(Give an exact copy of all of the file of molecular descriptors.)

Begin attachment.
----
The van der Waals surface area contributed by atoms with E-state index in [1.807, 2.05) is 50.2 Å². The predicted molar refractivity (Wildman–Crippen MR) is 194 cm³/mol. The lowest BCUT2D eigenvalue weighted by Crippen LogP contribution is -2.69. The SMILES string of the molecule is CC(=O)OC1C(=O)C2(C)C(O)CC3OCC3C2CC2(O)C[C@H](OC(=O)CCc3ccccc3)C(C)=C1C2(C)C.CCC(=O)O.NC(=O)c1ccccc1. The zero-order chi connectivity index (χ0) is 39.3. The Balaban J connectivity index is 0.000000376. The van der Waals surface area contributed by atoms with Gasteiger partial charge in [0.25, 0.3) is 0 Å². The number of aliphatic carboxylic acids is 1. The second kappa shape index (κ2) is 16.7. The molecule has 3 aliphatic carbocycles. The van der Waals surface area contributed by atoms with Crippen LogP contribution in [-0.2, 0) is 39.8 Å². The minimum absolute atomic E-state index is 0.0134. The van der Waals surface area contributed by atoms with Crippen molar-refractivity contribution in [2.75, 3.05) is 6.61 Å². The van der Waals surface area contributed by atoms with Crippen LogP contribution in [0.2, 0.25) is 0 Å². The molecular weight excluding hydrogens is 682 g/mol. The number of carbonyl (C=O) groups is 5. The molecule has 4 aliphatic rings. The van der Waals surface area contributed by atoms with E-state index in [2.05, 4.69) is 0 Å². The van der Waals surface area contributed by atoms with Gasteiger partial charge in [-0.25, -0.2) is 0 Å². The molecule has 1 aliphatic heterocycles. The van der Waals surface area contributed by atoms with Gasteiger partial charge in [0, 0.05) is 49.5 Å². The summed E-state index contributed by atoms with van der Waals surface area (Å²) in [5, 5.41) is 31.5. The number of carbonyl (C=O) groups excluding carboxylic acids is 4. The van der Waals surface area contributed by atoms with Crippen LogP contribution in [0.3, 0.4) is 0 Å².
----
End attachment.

The van der Waals surface area contributed by atoms with E-state index in [1.807, 2.05) is 50.2 Å². The predicted molar refractivity (Wildman–Crippen MR) is 194 cm³/mol. The lowest BCUT2D eigenvalue weighted by Crippen LogP contribution is -2.69. The SMILES string of the molecule is CC(=O)OC1C(=O)C2(C)C(O)CC3OCC3C2CC2(O)C[C@H](OC(=O)CCc3ccccc3)C(C)=C1C2(C)C.CCC(=O)O.NC(=O)c1ccccc1. The zero-order chi connectivity index (χ0) is 39.3. The Balaban J connectivity index is 0.000000376. The van der Waals surface area contributed by atoms with Gasteiger partial charge in [0.25, 0.3) is 0 Å². The number of aliphatic carboxylic acids is 1. The second kappa shape index (κ2) is 16.7. The molecule has 3 aliphatic carbocycles. The van der Waals surface area contributed by atoms with Crippen LogP contribution in [-0.2, 0) is 39.8 Å². The minimum absolute atomic E-state index is 0.0134. The van der Waals surface area contributed by atoms with Crippen molar-refractivity contribution in [2.75, 3.05) is 6.61 Å². The van der Waals surface area contributed by atoms with Crippen LogP contribution in [0.2, 0.25) is 0 Å². The molecular weight excluding hydrogens is 682 g/mol. The number of carbonyl (C=O) groups is 5. The molecule has 4 aliphatic rings. The van der Waals surface area contributed by atoms with E-state index in [2.05, 4.69) is 0 Å². The van der Waals surface area contributed by atoms with Gasteiger partial charge in [-0.25, -0.2) is 0 Å². The molecule has 1 aliphatic heterocycles. The van der Waals surface area contributed by atoms with Gasteiger partial charge in [0, 0.05) is 49.5 Å². The summed E-state index contributed by atoms with van der Waals surface area (Å²) in [5, 5.41) is 31.5. The number of carbonyl (C=O) groups excluding carboxylic acids is 4. The van der Waals surface area contributed by atoms with Crippen LogP contribution in [0.3, 0.4) is 0 Å².